News / Middle East

US Looks for New Civilian Leadership in Syrian Opposition

US Looks for New Civilian Leadership in Syrian Oppositioni
|| 0:00:00
X
Scott Stearns
November 01, 2012 5:41 PM
The main opposition Syrian National Council long looked to be the foundation of a transitional authority to replace President Assad. But Washington has watched with frustration at the SNC's personality-driven leadership and its failure to incorporate more minority Alawites and Kurds.

U.S. Secretary of State Hillary Clinton speaks in Zagreb, Croatia, Oct. 31, 2012.

The Obama administration is looking for a new group of Syrians to lead the rebellion against President Bashar Assad. It says the Syrian National Council (SNC) has shown itself unable to unify the opposition and end the Assad family’s four decades of rule.

The SNC long looked to be the foundation of a transitional authority to replace President Assad. But Washington has watched with frustration at the opposition's personality-driven leadership and its failure to incorporate more minority Alawites and Kurds. They can no longer be viewed as the visible leader of the opposition, said U.S. Secretary of State Hillary Clinton.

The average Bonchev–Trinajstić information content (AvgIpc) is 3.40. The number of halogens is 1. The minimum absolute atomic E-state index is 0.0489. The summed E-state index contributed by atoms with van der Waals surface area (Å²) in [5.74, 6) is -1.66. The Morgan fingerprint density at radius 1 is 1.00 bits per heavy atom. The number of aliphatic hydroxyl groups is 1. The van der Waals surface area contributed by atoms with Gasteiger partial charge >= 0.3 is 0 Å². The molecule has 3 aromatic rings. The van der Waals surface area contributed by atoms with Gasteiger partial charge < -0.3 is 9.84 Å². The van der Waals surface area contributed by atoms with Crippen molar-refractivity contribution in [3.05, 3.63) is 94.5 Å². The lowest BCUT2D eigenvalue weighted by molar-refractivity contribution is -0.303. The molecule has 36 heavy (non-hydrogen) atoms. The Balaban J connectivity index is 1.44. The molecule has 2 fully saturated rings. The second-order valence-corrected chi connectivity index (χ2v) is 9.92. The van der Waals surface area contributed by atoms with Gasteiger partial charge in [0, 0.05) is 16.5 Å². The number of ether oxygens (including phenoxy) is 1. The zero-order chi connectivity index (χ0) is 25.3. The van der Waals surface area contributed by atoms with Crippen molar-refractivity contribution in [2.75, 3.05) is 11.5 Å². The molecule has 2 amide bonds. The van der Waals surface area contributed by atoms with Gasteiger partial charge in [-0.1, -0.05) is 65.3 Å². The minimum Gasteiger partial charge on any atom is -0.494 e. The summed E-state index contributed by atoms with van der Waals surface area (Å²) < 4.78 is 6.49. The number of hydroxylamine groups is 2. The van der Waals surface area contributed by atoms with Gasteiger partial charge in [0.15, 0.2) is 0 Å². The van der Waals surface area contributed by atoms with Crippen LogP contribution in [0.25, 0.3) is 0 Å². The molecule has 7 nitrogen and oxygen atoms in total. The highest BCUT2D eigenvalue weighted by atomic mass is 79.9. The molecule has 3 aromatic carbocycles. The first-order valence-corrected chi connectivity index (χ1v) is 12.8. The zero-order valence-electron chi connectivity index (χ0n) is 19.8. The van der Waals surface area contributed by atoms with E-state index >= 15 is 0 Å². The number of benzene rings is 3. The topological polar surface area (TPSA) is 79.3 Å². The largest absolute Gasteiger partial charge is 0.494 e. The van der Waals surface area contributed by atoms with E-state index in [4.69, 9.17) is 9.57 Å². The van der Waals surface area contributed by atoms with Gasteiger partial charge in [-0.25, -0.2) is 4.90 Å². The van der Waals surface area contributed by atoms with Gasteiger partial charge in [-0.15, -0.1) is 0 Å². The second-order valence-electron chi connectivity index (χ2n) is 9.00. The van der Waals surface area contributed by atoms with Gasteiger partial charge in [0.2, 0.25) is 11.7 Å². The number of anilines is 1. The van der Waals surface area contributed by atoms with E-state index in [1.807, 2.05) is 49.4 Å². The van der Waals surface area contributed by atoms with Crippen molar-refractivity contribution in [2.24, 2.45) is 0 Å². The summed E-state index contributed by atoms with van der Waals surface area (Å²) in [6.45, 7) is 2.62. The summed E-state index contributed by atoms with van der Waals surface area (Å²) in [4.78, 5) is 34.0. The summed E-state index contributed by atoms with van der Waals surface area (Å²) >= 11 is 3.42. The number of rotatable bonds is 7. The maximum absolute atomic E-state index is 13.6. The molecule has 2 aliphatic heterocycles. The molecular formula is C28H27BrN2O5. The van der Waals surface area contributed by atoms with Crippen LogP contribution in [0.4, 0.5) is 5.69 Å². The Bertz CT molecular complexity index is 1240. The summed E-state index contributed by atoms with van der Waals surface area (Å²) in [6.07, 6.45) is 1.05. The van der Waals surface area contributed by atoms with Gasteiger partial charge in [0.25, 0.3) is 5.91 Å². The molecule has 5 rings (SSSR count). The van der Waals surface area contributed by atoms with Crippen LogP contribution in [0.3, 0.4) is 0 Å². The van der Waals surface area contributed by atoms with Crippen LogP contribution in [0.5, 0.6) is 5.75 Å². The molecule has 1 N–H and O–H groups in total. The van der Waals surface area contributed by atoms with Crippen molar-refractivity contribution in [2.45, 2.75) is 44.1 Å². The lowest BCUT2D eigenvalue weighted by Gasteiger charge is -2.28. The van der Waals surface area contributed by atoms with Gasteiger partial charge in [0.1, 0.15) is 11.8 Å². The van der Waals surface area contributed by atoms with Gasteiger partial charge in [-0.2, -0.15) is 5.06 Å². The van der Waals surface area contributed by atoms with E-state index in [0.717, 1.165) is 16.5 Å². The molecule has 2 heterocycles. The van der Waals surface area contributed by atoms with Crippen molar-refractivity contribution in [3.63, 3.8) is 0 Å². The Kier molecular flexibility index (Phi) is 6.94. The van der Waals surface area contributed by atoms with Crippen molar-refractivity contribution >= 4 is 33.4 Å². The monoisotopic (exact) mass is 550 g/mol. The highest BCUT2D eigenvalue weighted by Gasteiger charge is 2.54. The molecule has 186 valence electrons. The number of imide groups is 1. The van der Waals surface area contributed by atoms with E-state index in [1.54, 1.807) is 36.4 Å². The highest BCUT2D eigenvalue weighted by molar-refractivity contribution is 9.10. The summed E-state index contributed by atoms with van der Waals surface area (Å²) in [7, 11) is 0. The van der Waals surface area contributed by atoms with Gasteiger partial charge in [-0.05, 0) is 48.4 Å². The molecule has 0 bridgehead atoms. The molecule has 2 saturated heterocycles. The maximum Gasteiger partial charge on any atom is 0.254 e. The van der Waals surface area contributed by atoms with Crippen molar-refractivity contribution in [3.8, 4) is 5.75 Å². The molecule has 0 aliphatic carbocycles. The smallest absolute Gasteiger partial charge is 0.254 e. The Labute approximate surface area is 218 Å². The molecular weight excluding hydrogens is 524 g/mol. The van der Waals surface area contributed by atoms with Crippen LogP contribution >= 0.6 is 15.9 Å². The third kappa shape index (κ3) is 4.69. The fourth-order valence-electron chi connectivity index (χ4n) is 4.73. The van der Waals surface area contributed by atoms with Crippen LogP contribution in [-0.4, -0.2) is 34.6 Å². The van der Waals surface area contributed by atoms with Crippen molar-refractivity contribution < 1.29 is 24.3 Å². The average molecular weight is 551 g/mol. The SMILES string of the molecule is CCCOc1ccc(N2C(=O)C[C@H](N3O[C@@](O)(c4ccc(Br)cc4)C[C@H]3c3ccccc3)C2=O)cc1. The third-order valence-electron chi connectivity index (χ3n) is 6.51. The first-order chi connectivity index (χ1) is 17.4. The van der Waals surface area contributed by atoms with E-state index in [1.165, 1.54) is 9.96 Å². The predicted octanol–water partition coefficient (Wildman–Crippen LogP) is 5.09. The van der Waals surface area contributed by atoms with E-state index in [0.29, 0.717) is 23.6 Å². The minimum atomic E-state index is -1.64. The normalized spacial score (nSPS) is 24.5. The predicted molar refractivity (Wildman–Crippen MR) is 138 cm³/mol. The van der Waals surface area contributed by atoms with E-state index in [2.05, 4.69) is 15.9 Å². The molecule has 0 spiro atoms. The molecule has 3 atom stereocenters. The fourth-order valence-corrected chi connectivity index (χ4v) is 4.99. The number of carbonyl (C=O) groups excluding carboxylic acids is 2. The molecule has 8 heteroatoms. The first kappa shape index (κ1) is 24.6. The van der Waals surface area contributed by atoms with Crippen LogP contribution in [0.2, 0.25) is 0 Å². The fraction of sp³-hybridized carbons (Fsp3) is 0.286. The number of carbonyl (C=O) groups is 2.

"They can be part of a larger opposition, but that opposition must include people from inside Syria and others who have a legitimate voice that needs to be heard," Clinton said, adding that Syria needs opposition leaders who represent everyone.

"It is not a secret that many inside Syria are worried about what comes next. They have no love lost for the Assad regime, but they worry, rightly so, about the future," said Clinton. "And so there needs to be an opposition that can speak to every segment and every geographic part of Syria."

That, she said, comes from inside Syria.

"This cannot be an opposition represented by people who have many good attributes but have, in many instances, not been inside Syria for 20, 30, or 40 years. There has to be a representation of those who are on the front lines, fighting and dying today to obtain their freedom," said Clinton.

The push from the Obama administration comes as more local governance emerges in areas controlled by the rebel Free Syrian Army. Steve Heydemann, who directs Middle East programs at the U.S. Institute of Peace, said the new leadership in these areas have credibilty.